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Many of you probably recall the quadratic formula from high school algebra. You were given a quadratic equation of the form and had find the roots of the equation. If you recall, when a quadratic equation is plotted, it usually takes the form of a parabola. And there are normally two places where the parabola crosses the x-axis, so there are normally two zeroes, or two roots.
One way to solve for the roots, or zeroes, was to factor the left side of the equation into the form (x+r1)(x+r2) = 0. Then you set each factor to zero to find the two roots: x+r1=0 or x+r2=0; then the roots are x=-r1 or x=-r2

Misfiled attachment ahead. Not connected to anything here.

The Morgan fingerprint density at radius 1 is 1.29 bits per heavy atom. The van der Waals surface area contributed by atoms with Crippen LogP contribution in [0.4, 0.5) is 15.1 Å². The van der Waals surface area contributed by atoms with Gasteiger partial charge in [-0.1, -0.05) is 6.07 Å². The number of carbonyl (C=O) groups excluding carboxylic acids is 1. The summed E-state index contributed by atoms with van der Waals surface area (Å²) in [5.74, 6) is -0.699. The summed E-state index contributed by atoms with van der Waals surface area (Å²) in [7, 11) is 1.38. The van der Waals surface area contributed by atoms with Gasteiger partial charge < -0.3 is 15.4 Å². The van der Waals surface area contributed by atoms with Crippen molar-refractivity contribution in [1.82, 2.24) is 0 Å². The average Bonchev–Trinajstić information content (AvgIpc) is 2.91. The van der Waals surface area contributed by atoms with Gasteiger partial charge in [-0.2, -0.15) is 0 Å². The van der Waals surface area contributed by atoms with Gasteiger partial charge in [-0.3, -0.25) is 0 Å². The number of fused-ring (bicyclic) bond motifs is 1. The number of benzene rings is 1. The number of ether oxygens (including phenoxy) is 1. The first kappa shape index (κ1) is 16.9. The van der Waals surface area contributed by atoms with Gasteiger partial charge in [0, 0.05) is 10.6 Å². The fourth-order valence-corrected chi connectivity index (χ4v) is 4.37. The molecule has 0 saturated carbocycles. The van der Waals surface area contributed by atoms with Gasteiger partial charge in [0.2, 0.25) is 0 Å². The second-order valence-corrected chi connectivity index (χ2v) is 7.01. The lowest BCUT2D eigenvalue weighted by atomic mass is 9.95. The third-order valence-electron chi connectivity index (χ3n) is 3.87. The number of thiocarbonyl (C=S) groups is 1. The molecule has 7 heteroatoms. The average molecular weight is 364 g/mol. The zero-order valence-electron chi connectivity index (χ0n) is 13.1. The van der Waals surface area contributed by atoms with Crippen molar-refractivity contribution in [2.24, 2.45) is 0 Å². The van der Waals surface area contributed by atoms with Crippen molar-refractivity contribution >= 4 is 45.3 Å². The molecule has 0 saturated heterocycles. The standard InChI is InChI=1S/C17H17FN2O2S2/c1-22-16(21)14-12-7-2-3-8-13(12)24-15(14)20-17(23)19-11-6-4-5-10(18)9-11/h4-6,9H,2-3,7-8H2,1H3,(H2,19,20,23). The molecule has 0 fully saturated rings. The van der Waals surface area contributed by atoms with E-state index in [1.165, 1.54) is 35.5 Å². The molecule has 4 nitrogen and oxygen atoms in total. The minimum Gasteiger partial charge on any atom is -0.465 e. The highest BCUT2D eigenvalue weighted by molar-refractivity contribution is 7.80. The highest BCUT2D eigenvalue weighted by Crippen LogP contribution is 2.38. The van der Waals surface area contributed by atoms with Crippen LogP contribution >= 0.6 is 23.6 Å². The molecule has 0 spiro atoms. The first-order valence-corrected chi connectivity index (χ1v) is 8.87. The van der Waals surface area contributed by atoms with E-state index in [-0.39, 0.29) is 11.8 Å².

Often the equation was not so easy to factor. In that case, the quadratic formula was used to find the roots.
We all remember this quadratic formula, some perhaps not so fondly, because you might end up with the square root of some monstrosity. (Much of this was mitigated by the development of electronic calculators. Those who had to do it with pencil and paper were not so lucky.)
But where did this formula come from? Who figured it out? Well you can learn the answer by watching these two video presentations from Khan Academy.
Completing the Square
The first video shows how to solve a quadratic equation by “completing the square”. The idea is to make use of the observation that (x+a)2 = x2 + 2x + a2 and then get the left side of our quadratic equation into that form. Watch the video.
Derivation of Quadratic Formula
The second video shows how the quadratic formula is derived by applying the idea of completing the square to the general quadratic equation
You can learn more about algebra and many other academic subjects at Khan Academy